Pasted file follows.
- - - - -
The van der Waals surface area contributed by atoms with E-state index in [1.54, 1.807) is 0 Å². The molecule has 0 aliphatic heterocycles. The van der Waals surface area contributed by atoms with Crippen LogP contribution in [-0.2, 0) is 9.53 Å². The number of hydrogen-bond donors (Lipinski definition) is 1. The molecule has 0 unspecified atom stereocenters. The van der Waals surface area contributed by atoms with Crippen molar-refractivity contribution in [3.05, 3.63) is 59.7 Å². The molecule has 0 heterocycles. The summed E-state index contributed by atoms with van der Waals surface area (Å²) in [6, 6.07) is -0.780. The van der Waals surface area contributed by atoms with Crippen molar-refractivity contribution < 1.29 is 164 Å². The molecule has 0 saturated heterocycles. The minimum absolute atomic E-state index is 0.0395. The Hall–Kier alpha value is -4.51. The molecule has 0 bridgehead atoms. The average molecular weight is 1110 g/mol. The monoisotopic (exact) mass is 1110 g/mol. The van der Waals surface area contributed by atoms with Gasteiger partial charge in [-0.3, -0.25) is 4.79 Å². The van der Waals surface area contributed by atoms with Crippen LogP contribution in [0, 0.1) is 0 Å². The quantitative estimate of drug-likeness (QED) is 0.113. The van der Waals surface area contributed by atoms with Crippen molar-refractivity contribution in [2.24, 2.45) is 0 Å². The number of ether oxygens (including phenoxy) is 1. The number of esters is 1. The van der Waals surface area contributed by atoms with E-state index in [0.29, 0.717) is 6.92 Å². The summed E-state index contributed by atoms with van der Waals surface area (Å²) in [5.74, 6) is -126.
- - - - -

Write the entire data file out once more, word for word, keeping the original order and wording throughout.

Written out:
The van der Waals surface area contributed by atoms with E-state index in [1.54, 1.807) is 0 Å². The molecule has 0 aliphatic heterocycles. The van der Waals surface area contributed by atoms with Crippen LogP contribution in [-0.2, 0) is 9.53 Å². The number of hydrogen-bond donors (Lipinski definition) is 1. The molecule has 0 unspecified atom stereocenters. The van der Waals surface area contributed by atoms with Crippen molar-refractivity contribution in [3.05, 3.63) is 59.7 Å². The molecule has 0 heterocycles. The summed E-state index contributed by atoms with van der Waals surface area (Å²) in [6, 6.07) is -0.780. The van der Waals surface area contributed by atoms with Crippen molar-refractivity contribution < 1.29 is 164 Å². The molecule has 0 saturated heterocycles. The minimum absolute atomic E-state index is 0.0395. The Hall–Kier alpha value is -4.51. The molecule has 0 bridgehead atoms. The average molecular weight is 1110 g/mol. The monoisotopic (exact) mass is 1110 g/mol. The van der Waals surface area contributed by atoms with Gasteiger partial charge in [-0.3, -0.25) is 4.79 Å². The van der Waals surface area contributed by atoms with Crippen LogP contribution in [0, 0.1) is 0 Å². The quantitative estimate of drug-likeness (QED) is 0.113. The van der Waals surface area contributed by atoms with Crippen molar-refractivity contribution in [2.24, 2.45) is 0 Å². The number of ether oxygens (including phenoxy) is 1. The number of esters is 1. The van der Waals surface area contributed by atoms with E-state index in [0.29, 0.717) is 6.92 Å². The summed E-state index contributed by atoms with van der Waals surface area (Å²) in [5.74, 6) is -126.